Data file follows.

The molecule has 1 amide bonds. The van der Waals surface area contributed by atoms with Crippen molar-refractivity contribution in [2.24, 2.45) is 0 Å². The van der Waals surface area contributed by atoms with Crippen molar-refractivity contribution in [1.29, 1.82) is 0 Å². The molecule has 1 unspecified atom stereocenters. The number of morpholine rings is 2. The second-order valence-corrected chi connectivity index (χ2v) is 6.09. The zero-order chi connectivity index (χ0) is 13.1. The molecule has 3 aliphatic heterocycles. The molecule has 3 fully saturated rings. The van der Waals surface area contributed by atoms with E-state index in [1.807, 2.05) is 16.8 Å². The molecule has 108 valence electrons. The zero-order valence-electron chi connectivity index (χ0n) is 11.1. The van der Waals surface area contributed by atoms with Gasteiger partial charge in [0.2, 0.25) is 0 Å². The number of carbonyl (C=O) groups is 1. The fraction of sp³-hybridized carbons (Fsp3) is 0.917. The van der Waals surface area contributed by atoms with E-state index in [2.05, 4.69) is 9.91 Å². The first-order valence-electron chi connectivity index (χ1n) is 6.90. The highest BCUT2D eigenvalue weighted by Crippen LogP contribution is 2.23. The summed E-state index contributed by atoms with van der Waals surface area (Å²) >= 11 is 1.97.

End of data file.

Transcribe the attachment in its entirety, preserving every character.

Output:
The molecule has 1 amide bonds. The van der Waals surface area contributed by atoms with Crippen molar-refractivity contribution in [2.24, 2.45) is 0 Å². The van der Waals surface area contributed by atoms with Crippen molar-refractivity contribution in [1.29, 1.82) is 0 Å². The molecule has 1 unspecified atom stereocenters. The number of morpholine rings is 2. The second-order valence-corrected chi connectivity index (χ2v) is 6.09. The zero-order chi connectivity index (χ0) is 13.1. The molecule has 3 aliphatic heterocycles. The molecule has 3 fully saturated rings. The van der Waals surface area contributed by atoms with E-state index in [1.807, 2.05) is 16.8 Å². The molecule has 108 valence electrons. The zero-order valence-electron chi connectivity index (χ0n) is 11.1. The van der Waals surface area contributed by atoms with Gasteiger partial charge in [0.2, 0.25) is 0 Å². The number of carbonyl (C=O) groups is 1. The fraction of sp³-hybridized carbons (Fsp3) is 0.917. The van der Waals surface area contributed by atoms with E-state index in [2.05, 4.69) is 9.91 Å². The first-order valence-electron chi connectivity index (χ1n) is 6.90. The highest BCUT2D eigenvalue weighted by Crippen LogP contribution is 2.23. The summed E-state index contributed by atoms with van der Waals surface area (Å²) >= 11 is 1.97.